Had Offmap actually succeeded, my marketing strategy would have needed to address this observation. In retrospect, it would have been valid to find out where the younger Steves were and market to them just as much as I was the 27-39 year-old Steves. Essentially, Offmap could have been missing out on a huge segment of acquisition because of not re-evaluating exactly who my target demographic was.
A practical way you can re-evaluate your target market is to look at your top-performing blog posts, then compare that with your current Steve.
Is the content your audience is consuming in alignment with all things that define Steve?
If not, you need to re-evaluate your target demo and your marketing strategy both.
This extremely detailed post from Pipetop has a great plan of action for evaluating what your audience is talking about so you can better tailor your strategy to serve your them.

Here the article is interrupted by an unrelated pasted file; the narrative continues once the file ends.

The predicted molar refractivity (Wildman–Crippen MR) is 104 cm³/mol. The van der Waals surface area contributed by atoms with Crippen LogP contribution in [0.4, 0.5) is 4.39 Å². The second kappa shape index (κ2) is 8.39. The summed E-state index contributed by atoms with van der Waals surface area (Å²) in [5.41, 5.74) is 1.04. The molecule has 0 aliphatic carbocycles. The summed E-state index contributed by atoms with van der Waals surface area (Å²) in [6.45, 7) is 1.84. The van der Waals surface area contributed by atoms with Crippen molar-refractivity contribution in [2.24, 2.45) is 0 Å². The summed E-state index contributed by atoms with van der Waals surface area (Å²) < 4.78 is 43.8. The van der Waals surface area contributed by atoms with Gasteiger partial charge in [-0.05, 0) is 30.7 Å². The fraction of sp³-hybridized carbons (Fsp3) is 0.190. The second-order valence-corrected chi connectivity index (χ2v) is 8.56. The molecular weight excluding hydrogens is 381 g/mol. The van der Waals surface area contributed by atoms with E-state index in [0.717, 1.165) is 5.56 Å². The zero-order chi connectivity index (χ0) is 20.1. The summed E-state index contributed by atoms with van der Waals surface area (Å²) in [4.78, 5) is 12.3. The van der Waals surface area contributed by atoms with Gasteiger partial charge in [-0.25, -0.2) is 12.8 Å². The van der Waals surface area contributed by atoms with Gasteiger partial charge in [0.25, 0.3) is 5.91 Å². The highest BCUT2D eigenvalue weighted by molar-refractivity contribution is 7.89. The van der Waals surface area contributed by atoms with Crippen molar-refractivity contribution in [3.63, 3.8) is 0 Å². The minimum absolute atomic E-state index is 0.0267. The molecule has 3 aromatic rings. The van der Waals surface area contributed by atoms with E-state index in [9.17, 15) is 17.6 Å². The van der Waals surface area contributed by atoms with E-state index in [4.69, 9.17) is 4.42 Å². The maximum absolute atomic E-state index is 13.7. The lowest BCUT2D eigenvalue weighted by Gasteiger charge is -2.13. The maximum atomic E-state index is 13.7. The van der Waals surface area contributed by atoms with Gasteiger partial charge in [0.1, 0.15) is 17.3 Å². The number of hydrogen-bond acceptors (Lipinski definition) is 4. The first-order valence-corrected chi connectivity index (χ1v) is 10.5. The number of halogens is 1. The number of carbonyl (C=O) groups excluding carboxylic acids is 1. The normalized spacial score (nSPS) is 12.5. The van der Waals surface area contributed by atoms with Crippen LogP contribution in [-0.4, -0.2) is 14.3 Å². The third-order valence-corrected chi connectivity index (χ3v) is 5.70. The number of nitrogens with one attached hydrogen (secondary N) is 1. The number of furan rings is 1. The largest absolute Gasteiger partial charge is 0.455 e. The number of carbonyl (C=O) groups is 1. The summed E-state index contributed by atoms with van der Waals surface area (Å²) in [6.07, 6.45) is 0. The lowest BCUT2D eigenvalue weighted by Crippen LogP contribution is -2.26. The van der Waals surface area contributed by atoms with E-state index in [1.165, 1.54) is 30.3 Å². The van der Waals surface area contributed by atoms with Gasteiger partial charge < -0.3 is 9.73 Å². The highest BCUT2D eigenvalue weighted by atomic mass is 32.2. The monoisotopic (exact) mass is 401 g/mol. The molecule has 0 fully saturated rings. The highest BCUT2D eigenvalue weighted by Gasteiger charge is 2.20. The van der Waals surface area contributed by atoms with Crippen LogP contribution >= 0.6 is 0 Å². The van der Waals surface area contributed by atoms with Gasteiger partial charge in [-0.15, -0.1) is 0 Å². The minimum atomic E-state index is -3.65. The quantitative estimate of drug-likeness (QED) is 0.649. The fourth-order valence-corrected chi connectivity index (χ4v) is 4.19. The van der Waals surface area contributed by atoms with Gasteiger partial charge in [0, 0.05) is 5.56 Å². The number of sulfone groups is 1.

Putting information down in a spreadsheet will really help you re-evaluate who your “ideal” customer is. If you’ve lost sight of your target demographic and are regularly producing content, you may need to re-focus who you are actually speaking to. Develop what we at Blue Stout like to call a “sniff test”, and use that as a marketing rule-of-thumb.
What’s a “sniff test”?
We have a few question bulleted-out that we ask ourselves to be sure our marketing is in check, and producing content high quality topics:
- If I ran [ideal website of large ecommerce brand], would I read this blog post?
- If I ran a startup in the ecommerce space, would I read this blog post?
- Would an “e-commerce CEO influencer” share this blog post?
2. Optimize Your Customer Acquisition Strategy
When you first plan for your startup’s success, it’s ideal to focus on just a couple of channels to acquire customers. As you grow, however, you begin to encounter more options and need to choose carefully how to implement them into your strategy.